Arizona was the last of the contiguous 48 states admitted to the union, home to the 2001 World Series collapse of the New York Yankees, and has a really big hole in the ground. Here in Phoenix, I-10 slices the city in half, leaving a space near the city’s convention center isolated from the culture of the town. Sure, there are some great bars, but the local food scene is hidden from my 19th floor hotel room in Downtown Phoenix. Walk down 2nd Street here in downtown, and it feels sterile — a couple of large gray sports arenas, a fine collection of parking garages, and plenty of Starbucks storefronts. But, Phoenix is the crossroads of Mexican, Native American and Anglo-American culture, and when you breakout of Downtown, your dining options open up to a range of slow food and highly detailed kitchens that are doing some excellent things.
Where to Eat
Chef Silvana Salcido Esparza is a James Beard Award-nominated chef who opened Barrio Urbano in 2015 at The Yard (a block of restaurants with an enclosed patio space featuring ping-pong, supersized Jenga, cornhole and a lot of televisions). The macro category for Barrio is Mexican, but it’s really more like an upscale Mexican street food restaurant. An open kitchen looks out at a small dining room and adjoining patio seating. Carlos, our very accommodating waiter, ably handled 10 of us and took great pains to explain the menu to the uninitiated Mexican eaters in our group. He also went above and beyond in explaining the cocktails on the menu, bringing out bottles of Damiana liqueur used in some drinks (Carlos also yelled at me for pouring a shot from one bottle left in front of me. Listen, leave an open bottle of booze in front of me and that’s what you get.).
Pork, specifically cochinita pibil, is the specialty of the house. Chef Silvana’s preparation of the Mayan classic is to marinate it in sour orange and achiote, wrap it in banana peel and roasted it for 13 hours. The result was probably the best restaurant preparation of pork that I’ve ever had. Stringy, but not sinewy. Tangy, but not sour. Tender but not dried out. Those ordering burritos mentioned that everything tasted fresh, not the food service repackaged stuff we get in the Northeast, but as if there was an emphasis placed on sourcing good ingredients.
Barrio Urbano, 5632 N. 7th St, Phoenix, AZ 85014, 602-287-9000
Reservations at OpenTable. Entrees between $11 and $23.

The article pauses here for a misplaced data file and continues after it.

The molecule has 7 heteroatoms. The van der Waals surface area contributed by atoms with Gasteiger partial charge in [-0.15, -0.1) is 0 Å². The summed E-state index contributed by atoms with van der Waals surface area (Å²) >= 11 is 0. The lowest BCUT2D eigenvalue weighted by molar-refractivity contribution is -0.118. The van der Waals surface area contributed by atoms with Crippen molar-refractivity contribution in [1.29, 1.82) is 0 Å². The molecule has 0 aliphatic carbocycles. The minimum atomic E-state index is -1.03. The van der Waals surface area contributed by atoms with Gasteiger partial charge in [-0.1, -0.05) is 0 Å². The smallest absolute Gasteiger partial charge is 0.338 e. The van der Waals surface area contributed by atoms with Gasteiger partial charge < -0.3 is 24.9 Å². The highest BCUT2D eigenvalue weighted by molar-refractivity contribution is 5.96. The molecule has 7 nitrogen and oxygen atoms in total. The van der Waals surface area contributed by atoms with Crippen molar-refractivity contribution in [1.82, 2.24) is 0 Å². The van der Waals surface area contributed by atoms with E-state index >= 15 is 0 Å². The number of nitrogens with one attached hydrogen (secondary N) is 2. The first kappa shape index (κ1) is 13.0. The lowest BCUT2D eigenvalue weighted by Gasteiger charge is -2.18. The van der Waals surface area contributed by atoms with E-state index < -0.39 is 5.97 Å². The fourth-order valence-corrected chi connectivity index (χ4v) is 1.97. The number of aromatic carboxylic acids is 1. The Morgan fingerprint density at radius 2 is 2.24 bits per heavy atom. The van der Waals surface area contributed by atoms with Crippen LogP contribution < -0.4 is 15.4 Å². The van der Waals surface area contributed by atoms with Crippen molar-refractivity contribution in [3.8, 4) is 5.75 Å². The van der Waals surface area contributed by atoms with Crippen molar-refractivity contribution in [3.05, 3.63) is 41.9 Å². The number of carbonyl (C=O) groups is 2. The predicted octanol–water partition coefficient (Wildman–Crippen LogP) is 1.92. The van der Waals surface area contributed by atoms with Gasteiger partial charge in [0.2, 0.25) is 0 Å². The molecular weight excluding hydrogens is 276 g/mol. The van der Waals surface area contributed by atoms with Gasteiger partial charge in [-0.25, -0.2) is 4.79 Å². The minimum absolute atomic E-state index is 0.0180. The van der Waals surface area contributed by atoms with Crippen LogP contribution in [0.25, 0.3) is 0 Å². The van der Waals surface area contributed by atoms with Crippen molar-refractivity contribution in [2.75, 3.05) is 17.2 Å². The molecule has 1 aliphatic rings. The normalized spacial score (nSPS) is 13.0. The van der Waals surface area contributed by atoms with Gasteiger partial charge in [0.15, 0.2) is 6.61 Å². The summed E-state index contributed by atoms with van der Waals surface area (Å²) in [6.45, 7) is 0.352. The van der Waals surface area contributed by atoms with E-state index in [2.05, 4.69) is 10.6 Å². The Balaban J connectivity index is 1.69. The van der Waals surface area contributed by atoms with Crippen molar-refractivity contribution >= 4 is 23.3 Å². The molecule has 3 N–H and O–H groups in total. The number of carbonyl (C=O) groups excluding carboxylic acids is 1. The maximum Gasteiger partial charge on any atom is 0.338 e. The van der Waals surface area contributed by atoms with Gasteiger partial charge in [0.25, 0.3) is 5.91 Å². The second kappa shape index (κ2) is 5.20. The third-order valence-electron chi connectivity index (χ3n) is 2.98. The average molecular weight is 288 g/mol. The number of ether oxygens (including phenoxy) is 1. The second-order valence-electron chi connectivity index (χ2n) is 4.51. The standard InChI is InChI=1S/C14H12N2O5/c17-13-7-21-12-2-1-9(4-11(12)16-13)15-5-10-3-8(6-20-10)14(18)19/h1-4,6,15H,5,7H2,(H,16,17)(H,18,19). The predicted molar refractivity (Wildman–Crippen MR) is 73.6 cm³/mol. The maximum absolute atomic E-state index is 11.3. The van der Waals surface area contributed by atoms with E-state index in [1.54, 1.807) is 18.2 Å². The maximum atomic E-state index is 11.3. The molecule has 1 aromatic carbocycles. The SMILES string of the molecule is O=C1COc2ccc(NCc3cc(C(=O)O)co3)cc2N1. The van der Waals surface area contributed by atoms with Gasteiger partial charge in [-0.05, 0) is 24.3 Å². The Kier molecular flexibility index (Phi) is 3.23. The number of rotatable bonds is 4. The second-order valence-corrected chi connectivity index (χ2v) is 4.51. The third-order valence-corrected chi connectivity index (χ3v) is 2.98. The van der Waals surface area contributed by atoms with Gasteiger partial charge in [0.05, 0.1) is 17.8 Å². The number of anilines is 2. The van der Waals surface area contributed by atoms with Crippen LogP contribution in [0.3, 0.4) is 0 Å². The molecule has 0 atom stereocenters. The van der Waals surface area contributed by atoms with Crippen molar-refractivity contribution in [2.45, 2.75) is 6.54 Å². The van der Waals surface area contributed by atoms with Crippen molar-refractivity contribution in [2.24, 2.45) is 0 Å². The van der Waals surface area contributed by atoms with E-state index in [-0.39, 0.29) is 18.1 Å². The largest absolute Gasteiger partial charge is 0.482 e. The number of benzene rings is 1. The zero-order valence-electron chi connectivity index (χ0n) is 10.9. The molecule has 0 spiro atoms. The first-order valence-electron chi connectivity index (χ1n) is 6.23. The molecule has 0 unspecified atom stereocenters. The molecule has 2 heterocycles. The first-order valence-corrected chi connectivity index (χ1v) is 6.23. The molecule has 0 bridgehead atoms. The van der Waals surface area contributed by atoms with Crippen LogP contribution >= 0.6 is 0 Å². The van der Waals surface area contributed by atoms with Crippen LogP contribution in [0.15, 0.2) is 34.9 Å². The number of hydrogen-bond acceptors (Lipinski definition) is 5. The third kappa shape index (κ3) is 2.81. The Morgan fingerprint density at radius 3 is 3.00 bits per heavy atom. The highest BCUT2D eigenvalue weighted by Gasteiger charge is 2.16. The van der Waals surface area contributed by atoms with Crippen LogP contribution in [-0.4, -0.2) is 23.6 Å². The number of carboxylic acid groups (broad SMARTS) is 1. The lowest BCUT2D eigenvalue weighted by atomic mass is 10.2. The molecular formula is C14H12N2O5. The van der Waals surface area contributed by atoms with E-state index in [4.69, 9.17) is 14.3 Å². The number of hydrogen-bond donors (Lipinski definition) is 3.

Does the world need ANOTHER gastropub? No, but only because 90 percent of gastropubs are shit. I think that the concept has come to mean “restaurant where we throw a bunch of ingredients together at random and charge a 30 percent premium.” A good gastropub has an eclectic menu, puts a unique touch on traditional dishes, and does it in a casual environment.
Culinary Dropout is from the Fox Restaurant Group and has three locations in the metro area. Its spot at The Yard is a perfect fit for its vibe of high-quality food and drinks. It features a wide menu from grilled cheese sliders to homemade jerky and charcuterie to pork belly ramen and meatloaf. The pork belly ramen came recommended by one of you, dear readers, and was a winner. I mean, you say “pork belly,” I say “Uhhh, yeah.” The ramen bowl featured homemade noodles, a generous hunk of pig that fell apart while using chopsticks, and bok choy all supported by a tonkotsu broth that could have used a hare more salt. Three people ordered it in my group and it was unlike anything they had eaten before. (We need some noodle places in Upstate New York.)
Culinary Dropout, 5632 N. 7th St, Phoenix, AZ 85014, 602-680-4040
Reservations at OpenTable. Entrees between $10 and $24.
The Market Restaurant+Bar
Jennifer Russo’s restaurant off Indian School Road in East Phoenix focuses on locally-sourced ingredients. Meat, cheeses and veggies from local farms and creameries. Grains from local mills, and beans from Ramona Farms, which resurrected the tepary bean that was nearly lost to time. The Market cooks them for five hours (they are extremely dense) and tosses them with tomatoes and kale. The texture is like a garbanzo bean, but it is grainy and picks up the flavors around them.
I made quick work of a flavorful posole, loaded with hominy and tender pork shoulder. The co-worker sitting across from me was overwhelmed by the quality of the homemade gnocchi served with veggies in a roasted red pepper coulis. It was the quietest meal of our trip, as no one wanted to stop to talk. The detail and crafting that went into the meal did not go unnoticed and the staff agreed that this was the best food from our stay in town (Barrio was probably the best dining experience of the trip).
The Market Restaurant+Bar, 3603 E. Indian School Rd., Ste A, Phoenix, AZ 85018, 602-626-5050
Reservations at OpenTable. Entrees between $12 and $26.